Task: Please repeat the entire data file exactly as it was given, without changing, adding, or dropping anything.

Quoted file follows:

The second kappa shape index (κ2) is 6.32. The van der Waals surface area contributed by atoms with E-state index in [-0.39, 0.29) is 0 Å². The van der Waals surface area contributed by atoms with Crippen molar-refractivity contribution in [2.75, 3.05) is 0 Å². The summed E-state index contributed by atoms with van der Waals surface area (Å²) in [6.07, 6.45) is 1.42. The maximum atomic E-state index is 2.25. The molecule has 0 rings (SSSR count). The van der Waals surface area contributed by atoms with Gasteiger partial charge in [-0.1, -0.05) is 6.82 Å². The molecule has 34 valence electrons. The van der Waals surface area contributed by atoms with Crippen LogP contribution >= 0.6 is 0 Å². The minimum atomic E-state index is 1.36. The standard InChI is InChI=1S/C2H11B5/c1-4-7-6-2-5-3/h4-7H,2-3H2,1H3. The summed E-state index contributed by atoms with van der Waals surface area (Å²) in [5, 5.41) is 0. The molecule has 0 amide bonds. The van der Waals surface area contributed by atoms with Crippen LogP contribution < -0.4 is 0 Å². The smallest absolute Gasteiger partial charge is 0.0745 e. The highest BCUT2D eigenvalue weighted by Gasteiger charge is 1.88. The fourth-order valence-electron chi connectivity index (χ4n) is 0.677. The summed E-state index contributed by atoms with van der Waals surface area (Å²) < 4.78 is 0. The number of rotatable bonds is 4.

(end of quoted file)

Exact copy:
The second kappa shape index (κ2) is 6.32. The van der Waals surface area contributed by atoms with E-state index in [-0.39, 0.29) is 0 Å². The van der Waals surface area contributed by atoms with Crippen molar-refractivity contribution in [2.75, 3.05) is 0 Å². The summed E-state index contributed by atoms with van der Waals surface area (Å²) in [6.07, 6.45) is 1.42. The maximum atomic E-state index is 2.25. The molecule has 0 rings (SSSR count). The van der Waals surface area contributed by atoms with Gasteiger partial charge in [-0.1, -0.05) is 6.82 Å². The molecule has 34 valence electrons. The van der Waals surface area contributed by atoms with Crippen LogP contribution >= 0.6 is 0 Å². The minimum atomic E-state index is 1.36. The standard InChI is InChI=1S/C2H11B5/c1-4-7-6-2-5-3/h4-7H,2-3H2,1H3. The summed E-state index contributed by atoms with van der Waals surface area (Å²) in [5, 5.41) is 0. The molecule has 0 amide bonds. The van der Waals surface area contributed by atoms with Crippen LogP contribution < -0.4 is 0 Å². The smallest absolute Gasteiger partial charge is 0.0745 e. The highest BCUT2D eigenvalue weighted by Gasteiger charge is 1.88. The fourth-order valence-electron chi connectivity index (χ4n) is 0.677. The summed E-state index contributed by atoms with van der Waals surface area (Å²) < 4.78 is 0. The number of rotatable bonds is 4.